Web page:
Reflections and thoughts by Dr. Lily Cheng
Chief Executive Officer
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How early do we announce impending drastic change initiatives in organisations? How can we then dissolve resistance to change?
While pursuing my PhD titled titled Enablers that positively impact successful implementation of organisational change from the perspectives of OD practitioners, one of the most unforgettable interviews I did for my thesis was with Stephen from Stanford Pharmaceuticals Singapore (pseudo names are used for confidentiality).
He was one of the earliest employees and had grown with the organisation for over 20 years. The business then was "very rosy" and “profitable”, and the owners even announced that they still wanted to continue to grow the business. So it came as a SHOCK in the following month, when it was announced that a conglomerate was going to acquire the organisation that Stephen was working for.
In his words: “I wasn’t expecting it because the company was doing very well. Even just before the sale, the owners were still saying a lot of things; that we will continue to expand, continue to do what we do best. There wasn’t much indication about them thinking of calling it a day and selling it away.”
He described feelings of betrayal and believed that it was also reflective of how other employees felt. The news created a lot of mixed feelings - surprise, shock, uncertainty, anxiety and fear, of what is to come.
In most of my years of work with MNCs, this is the norm with how change is announced - through SHOCK waves. Should we not be humanly sensible and also sensitive, before we set out to “shake things up” in our organisations? This will help to create a better context in which change is to happen.
From both proactive and reactive viewpoints, there are various ways that leaders can try to dissolve or reduce resistance throughout the organisational change journey:
1. Understand the employees' perspective. Simply ask them how they feel directly; never through a second-hand informer.
2. Set the stage for change. Leaders must involve employees and encourage them to jointly and proactively question business challenges and assumptions, to reinvent the business to maintain a competitive advantage.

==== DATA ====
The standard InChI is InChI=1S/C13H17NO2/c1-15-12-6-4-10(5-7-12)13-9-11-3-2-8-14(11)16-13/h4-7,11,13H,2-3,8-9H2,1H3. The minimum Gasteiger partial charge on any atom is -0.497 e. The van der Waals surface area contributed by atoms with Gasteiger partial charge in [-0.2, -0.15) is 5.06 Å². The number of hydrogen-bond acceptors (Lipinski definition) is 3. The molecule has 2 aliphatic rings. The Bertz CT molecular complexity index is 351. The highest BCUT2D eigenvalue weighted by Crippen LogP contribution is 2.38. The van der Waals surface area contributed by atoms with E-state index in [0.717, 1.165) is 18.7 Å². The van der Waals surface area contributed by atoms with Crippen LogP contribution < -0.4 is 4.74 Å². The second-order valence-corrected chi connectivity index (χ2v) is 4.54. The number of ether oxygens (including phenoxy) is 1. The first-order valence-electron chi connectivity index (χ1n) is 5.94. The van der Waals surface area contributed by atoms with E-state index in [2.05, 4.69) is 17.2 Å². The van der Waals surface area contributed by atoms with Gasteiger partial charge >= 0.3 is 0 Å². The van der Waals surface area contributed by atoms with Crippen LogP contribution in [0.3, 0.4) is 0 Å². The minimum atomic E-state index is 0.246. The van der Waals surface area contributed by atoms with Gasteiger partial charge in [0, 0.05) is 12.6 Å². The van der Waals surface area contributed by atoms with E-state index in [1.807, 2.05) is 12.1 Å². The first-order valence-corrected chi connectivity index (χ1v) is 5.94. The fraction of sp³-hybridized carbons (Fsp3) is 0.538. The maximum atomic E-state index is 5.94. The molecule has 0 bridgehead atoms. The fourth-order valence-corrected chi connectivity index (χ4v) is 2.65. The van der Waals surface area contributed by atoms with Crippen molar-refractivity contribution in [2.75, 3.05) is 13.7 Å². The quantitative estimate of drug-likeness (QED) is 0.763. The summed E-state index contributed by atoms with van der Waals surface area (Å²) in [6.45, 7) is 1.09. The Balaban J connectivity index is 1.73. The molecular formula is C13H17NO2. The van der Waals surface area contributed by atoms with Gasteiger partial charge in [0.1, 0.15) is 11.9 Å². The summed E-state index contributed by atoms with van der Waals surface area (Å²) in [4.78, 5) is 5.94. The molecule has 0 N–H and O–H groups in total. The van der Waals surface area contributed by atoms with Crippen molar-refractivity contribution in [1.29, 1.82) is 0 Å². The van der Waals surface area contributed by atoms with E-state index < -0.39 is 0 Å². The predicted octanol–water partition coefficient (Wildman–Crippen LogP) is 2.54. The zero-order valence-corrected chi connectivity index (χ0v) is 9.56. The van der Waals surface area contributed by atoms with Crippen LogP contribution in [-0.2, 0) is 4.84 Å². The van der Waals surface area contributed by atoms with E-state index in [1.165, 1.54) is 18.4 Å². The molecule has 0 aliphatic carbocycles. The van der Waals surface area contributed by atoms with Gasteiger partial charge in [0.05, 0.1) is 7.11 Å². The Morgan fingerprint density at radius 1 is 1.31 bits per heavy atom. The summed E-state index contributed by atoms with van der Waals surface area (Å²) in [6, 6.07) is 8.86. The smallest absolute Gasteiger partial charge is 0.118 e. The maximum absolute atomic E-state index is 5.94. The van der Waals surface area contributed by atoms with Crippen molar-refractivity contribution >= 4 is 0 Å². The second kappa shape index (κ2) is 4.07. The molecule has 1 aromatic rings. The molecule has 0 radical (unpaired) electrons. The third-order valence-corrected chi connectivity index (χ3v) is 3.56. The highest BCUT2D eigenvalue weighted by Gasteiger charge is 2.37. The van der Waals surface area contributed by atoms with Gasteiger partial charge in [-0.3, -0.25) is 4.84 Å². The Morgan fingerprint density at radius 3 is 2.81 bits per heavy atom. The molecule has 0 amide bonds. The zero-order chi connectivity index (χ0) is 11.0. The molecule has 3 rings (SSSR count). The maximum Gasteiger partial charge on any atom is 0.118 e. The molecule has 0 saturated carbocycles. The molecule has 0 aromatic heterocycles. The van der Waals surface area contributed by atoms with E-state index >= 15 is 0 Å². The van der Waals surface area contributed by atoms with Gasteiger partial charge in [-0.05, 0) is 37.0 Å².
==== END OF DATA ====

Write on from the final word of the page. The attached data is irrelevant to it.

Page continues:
3. Monitor employees’ perceptions throughout the change. As George Bernard Shaw said, "The single biggest problem in communication is the illusion that it has taken place."" Leaders must not suffer this illusion. They need to put in place employee feedback systems to gather immediate feedback after the delivery of important change messages, by asking the following questions:
• In your opinion, what are the most important points in the change message that we have just shared?
• What are the points in the change message that you did not understand?
• What are the points in the change message that you agree with?
• What are the points in the change message that you disagree with?
• What else do you need to know in this change journey?
4. Make it a point to give honest answers to tough questions. Employees want their employers to give them honest information that will allow them to make informed choices about their jobs, careers and futures in a change journey. If you do not have the information, tell them the truth. If you have and are unable to tell them, it is better to tell them that you have the information but you cannot release it; than to withhold or twist the truth.
5. Explain “what’s in it for them”. In my empirical research, often the change recipients want to know how the change announcements will affect them in their daily work. They want to know what has changed and what has not changed for them as an employee.
6. Your communication must align with what you SAY and what you DO. Most change messages go through formal channels of communication. The message that people most want to hear or see is, what are you as a leader doing to support the change? What have you done differently to align with the change? Therefore, what you do in the hallway is more important than what you say in the meeting room.
7. Paint the big and little pictures. Here are some examples of what I mean:
Big Picture: Presenting the entire transformational journey.
Little Picture: How are we going to do that?
Big Picture: Setting long-term goals.
Little Picture: Where do we begin?
Big Picture: Sharing the overall objectives of the transformation.
Little Picture: What are the priorities?
Big Picture: Creating the change mission of the organisation.
Little Picture: Where does my contribution fit in?
Big Picture: Communicating the new organisational values to support the transformational journey.
Little Picture: What does this mean in my daily work?
8. Enlist you employees in a shared change vision. Is your vision compelling enough to inspire your employees to want to follow you? Are you able to integrate their sense of meaning to the compelling vision?
9. Be emotionally literate. Being able to facilitate the human emotional process needed in a change journey is a key enabler to raise your employees’ receptivity to a transformational change effort.
10. Be clear what should not change. Knowing what has to be preserved and what needs to be changed is key in maintaining the organisation's psychological equilibrium throughout the change process.
Remember that resistance to change can be dissolved if we as leaders can be humanly sensible and sensitive towards our people throughout the change process.